Is it conceivable, therefore, that the mpisimbi and the nsui-fisi are indeed one and the same creature – namely, the king cheetah? If so, it suggests that at some time in the distant past, striped cheetahs did exist in East and/or Central Africa – although, with no modern-day reports of such beasts on file, even if they once did exist there they seemingly no longer do. Put another way: whatever it may have been, tragically the mpisimbi is now apparently extinct.

King cheetahs (© David Pepper-Edwards)

Of course, sceptics may well claim that this is all supposition, but the presence of those brief lines regarding the mpisimbi in Hichens’s article means that the possibility of mpisimbi and king cheetah synonymity, however remote it may seem, cannot be discounted.

Moreover, who can say whether, in the future, a king cheetah or two will not spontaneously arise in the East African population of the normal spotted cheetah? That is, after all, what spontaneous mutations do!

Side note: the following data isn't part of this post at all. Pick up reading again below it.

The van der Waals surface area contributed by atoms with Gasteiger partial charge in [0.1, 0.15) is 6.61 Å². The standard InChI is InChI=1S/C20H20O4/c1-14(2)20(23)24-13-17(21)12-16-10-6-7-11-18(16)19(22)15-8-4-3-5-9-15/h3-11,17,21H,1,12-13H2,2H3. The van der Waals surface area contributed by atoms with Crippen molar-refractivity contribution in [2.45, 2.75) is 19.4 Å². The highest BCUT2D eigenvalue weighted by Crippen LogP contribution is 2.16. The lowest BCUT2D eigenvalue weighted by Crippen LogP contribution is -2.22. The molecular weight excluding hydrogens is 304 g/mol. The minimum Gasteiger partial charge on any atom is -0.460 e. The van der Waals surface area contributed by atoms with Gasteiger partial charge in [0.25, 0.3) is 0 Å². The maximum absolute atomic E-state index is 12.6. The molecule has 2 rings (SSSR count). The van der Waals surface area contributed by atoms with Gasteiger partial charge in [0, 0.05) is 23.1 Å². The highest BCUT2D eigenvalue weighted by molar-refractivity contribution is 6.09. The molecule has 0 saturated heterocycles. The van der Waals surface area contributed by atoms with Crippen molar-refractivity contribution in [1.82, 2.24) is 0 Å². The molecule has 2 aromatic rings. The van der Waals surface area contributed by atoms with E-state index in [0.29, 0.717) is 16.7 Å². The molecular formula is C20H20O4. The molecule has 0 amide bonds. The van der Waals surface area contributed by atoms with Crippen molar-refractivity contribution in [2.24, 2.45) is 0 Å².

At present, however, the mystery of the mpisimbi's zoological identity remains yet another enigma in the eventful history of Africa's extraordinary striped cheetah - the once (and future?) king.

Diagrammatic representation of the king cheetah's ornate pelage patterning (© Tim Morris)

For plenty of fascinating additional information concerning king cheetahs and other exotic cheetah varieties (including woolly cheetahs, blue-spotted cheetahs, black cheetahs, and unspotted cheetahs or cheetalines, be sure to check out my two dedicated crypto-cat books – Mystery Cats of the World (Robert Hale: London, 1989) and  Cats of Magic, Mythology, and Mystery (CFZ Press: Bideford, 2012).


  1. Is there a "king tiger" also found in nature? The Germans named their most advanced tank in WW2 "King Tiger" and I've always wondered where the name came from...

  2. The Bengal tiger used to be called the royal tiger, so it may possibly have been derived from this; but genetically, there is no tigerine equivalent to the king cheetah (at least not as yet anyway). There are leopard and jaguar equivalents.